It was a one-off social networking error, and Pod wants it to be known that I'm still available to put it there or thereabouts for England in a tweeting czar capacity.

Dave Podmore, holder of more giant cheques than any other cricketer, is the creation of Christopher Douglas, Nick Newman and Andrew Nickolds

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Posted by afs_talyarkhan on (July 9, 2013, 17:56 GMT)

Welcome back the Pod - its been too long!

Posted by   on (July 9, 2013, 13:42 GMT)

Rather surprised they did not play an ashes cricket match in Ed Reardon's episode of Tenko. Put Ed, Pod and Boof in the same room and there could well be fireworks, well certainly a lot of unhealthy smoke.

Posted by   on (July 9, 2013, 10:40 GMT)

Yay, it's Pod. I don't suppose he could alternate with the even great Ed Reardon could he? Reardon's a cricket fan and God knows he needs the money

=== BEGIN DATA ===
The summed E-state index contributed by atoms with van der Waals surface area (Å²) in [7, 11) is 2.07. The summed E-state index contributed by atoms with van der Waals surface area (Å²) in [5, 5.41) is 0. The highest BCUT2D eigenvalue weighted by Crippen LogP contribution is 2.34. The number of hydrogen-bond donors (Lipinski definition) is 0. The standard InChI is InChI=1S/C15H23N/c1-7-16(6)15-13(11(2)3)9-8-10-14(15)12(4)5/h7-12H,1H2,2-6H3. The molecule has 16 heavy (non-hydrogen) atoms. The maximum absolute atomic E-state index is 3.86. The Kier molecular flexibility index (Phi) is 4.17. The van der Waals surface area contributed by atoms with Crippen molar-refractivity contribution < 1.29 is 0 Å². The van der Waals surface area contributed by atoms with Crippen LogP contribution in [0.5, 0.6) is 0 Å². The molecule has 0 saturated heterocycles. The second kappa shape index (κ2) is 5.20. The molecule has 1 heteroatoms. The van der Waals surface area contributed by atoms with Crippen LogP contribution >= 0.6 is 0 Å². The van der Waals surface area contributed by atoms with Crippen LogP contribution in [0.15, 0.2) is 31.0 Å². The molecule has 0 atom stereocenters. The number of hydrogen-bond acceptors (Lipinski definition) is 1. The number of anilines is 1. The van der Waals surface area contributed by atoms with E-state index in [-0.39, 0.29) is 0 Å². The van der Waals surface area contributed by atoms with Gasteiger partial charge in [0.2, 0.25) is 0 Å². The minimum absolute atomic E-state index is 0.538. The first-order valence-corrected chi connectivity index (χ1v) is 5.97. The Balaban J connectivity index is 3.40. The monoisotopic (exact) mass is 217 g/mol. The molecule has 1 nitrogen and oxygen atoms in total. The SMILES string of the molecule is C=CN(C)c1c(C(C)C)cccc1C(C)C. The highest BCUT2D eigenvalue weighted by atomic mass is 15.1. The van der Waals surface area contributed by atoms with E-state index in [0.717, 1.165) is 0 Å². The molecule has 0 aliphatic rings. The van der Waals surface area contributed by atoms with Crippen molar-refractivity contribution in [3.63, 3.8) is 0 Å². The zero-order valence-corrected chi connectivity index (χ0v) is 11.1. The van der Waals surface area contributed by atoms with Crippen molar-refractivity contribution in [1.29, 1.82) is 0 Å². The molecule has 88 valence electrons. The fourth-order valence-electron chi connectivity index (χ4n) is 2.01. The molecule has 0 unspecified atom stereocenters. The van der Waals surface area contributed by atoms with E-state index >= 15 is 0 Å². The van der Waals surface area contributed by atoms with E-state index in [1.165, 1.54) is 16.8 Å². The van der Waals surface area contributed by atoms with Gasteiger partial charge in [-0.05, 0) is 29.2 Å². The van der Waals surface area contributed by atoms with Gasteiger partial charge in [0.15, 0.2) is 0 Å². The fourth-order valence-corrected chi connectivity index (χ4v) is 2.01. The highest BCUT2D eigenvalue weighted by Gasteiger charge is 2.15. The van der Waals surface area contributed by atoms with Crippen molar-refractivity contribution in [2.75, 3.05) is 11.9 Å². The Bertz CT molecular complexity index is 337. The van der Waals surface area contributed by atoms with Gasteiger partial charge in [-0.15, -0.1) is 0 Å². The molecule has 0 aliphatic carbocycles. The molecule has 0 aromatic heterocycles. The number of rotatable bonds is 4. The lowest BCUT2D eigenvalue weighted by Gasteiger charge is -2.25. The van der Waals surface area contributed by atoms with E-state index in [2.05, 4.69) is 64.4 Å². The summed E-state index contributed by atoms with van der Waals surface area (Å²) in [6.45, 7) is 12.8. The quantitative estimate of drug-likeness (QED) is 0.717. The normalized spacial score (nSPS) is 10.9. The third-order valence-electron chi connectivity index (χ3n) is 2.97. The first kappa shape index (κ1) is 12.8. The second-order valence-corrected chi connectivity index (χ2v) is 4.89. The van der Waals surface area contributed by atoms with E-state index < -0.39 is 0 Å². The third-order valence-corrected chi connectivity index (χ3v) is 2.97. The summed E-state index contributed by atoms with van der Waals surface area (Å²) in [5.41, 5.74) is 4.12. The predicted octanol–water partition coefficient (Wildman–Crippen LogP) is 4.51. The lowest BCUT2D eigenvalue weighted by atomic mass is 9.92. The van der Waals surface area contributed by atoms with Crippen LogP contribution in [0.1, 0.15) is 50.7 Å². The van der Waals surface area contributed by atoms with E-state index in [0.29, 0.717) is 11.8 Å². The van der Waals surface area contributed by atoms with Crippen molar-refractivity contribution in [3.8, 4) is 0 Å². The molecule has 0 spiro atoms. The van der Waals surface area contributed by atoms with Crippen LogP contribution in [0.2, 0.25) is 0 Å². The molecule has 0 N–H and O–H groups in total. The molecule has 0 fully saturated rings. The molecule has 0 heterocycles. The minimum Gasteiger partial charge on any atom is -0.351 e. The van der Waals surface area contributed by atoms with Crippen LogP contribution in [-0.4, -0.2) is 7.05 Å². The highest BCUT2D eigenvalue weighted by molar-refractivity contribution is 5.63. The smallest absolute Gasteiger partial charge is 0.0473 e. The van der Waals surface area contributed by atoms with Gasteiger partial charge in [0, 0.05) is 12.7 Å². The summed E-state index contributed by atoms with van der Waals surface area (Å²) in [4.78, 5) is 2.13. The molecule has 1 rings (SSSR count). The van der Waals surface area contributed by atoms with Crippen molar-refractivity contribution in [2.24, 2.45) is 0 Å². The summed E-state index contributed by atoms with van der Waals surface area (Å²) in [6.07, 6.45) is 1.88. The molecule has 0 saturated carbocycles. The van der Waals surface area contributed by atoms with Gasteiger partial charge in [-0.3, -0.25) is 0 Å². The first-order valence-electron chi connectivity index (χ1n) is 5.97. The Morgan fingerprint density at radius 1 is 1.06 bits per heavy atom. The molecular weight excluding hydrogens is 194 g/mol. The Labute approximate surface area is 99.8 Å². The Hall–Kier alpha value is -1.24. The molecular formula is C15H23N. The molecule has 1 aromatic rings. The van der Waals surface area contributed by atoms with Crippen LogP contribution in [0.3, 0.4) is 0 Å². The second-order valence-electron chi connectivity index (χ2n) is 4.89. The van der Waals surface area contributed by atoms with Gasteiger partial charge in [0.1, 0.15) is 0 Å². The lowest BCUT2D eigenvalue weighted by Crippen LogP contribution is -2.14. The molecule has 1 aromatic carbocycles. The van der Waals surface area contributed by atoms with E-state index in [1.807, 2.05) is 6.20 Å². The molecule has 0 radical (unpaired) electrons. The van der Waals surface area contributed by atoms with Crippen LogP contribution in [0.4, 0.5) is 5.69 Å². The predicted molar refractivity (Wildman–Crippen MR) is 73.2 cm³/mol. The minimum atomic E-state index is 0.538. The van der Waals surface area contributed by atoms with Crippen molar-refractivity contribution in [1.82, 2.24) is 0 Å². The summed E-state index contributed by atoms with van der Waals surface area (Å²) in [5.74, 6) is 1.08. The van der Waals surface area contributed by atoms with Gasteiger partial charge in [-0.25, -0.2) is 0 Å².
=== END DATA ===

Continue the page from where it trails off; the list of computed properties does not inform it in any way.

Posted by   on (July 9, 2013, 9:01 GMT)

As ever the Pod puts it in the corridor of comedic uncertainty. Great to have you in the squad.

Posted by Pettsvaldo on (July 9, 2013, 7:40 GMT)

The return of Pod has pleased me immeasurably.

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Dave Podmore Now retired as cricket's most nondescript trundler, and record holder for the most sponsored cars in a season, Dave Podmore is tipped to become England's next Twitter coach, combining it with his duties as ambassador for cheapfags@paymonthly dotcom. Pod appears regularly on BBC Radio 4 and is the creation of Christopher Douglas and Andrew Nickolds (also responsible for Ed Reardon's Week), and Sunday Times and Wisden cartoonist Nick Newman.